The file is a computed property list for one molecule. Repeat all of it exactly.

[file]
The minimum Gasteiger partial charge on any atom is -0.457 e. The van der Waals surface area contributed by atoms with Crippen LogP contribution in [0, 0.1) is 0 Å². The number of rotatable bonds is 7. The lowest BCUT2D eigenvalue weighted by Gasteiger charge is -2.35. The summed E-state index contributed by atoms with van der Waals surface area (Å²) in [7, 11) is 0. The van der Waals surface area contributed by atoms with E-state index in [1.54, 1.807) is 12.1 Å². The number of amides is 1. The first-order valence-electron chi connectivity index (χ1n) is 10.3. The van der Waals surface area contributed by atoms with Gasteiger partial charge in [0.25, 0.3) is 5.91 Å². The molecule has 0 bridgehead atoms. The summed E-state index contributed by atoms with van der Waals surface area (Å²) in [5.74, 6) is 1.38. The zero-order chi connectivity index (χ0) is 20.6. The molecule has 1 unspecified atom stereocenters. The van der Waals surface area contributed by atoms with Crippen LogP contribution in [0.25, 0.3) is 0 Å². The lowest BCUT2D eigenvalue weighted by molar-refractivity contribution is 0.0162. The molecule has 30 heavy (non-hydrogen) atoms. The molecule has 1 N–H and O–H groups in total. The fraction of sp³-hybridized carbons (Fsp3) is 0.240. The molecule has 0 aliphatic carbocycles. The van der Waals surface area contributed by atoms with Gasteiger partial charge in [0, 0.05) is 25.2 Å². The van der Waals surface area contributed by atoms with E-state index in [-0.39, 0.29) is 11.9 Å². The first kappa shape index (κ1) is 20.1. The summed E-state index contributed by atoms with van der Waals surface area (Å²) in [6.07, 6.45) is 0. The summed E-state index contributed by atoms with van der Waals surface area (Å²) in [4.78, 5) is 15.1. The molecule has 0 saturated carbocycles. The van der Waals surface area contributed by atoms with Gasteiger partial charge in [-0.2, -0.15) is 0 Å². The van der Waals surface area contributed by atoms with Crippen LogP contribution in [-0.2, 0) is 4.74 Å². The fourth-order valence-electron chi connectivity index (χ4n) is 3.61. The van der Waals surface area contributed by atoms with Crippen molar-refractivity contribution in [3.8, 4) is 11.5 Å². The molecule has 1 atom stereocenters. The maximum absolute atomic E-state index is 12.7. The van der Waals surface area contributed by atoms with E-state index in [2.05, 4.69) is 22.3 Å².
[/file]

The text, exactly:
The minimum Gasteiger partial charge on any atom is -0.457 e. The van der Waals surface area contributed by atoms with Crippen LogP contribution in [0, 0.1) is 0 Å². The number of rotatable bonds is 7. The lowest BCUT2D eigenvalue weighted by Gasteiger charge is -2.35. The summed E-state index contributed by atoms with van der Waals surface area (Å²) in [7, 11) is 0. The van der Waals surface area contributed by atoms with E-state index in [1.54, 1.807) is 12.1 Å². The number of amides is 1. The first-order valence-electron chi connectivity index (χ1n) is 10.3. The van der Waals surface area contributed by atoms with Gasteiger partial charge in [0.25, 0.3) is 5.91 Å². The molecule has 0 bridgehead atoms. The summed E-state index contributed by atoms with van der Waals surface area (Å²) in [5.74, 6) is 1.38. The zero-order chi connectivity index (χ0) is 20.6. The molecule has 1 unspecified atom stereocenters. The van der Waals surface area contributed by atoms with Crippen LogP contribution in [0.25, 0.3) is 0 Å². The lowest BCUT2D eigenvalue weighted by molar-refractivity contribution is 0.0162. The molecule has 30 heavy (non-hydrogen) atoms. The molecule has 1 N–H and O–H groups in total. The fraction of sp³-hybridized carbons (Fsp3) is 0.240. The molecule has 0 aliphatic carbocycles. The van der Waals surface area contributed by atoms with Gasteiger partial charge in [0, 0.05) is 25.2 Å². The van der Waals surface area contributed by atoms with E-state index in [-0.39, 0.29) is 11.9 Å². The first kappa shape index (κ1) is 20.1. The summed E-state index contributed by atoms with van der Waals surface area (Å²) in [6.07, 6.45) is 0. The summed E-state index contributed by atoms with van der Waals surface area (Å²) in [4.78, 5) is 15.1. The molecule has 0 saturated carbocycles. The van der Waals surface area contributed by atoms with Gasteiger partial charge in [-0.2, -0.15) is 0 Å². The van der Waals surface area contributed by atoms with Crippen LogP contribution in [-0.2, 0) is 4.74 Å². The fourth-order valence-electron chi connectivity index (χ4n) is 3.61. The van der Waals surface area contributed by atoms with Crippen molar-refractivity contribution in [3.8, 4) is 11.5 Å². The molecule has 1 atom stereocenters. The maximum absolute atomic E-state index is 12.7. The van der Waals surface area contributed by atoms with E-state index in [2.05, 4.69) is 22.3 Å².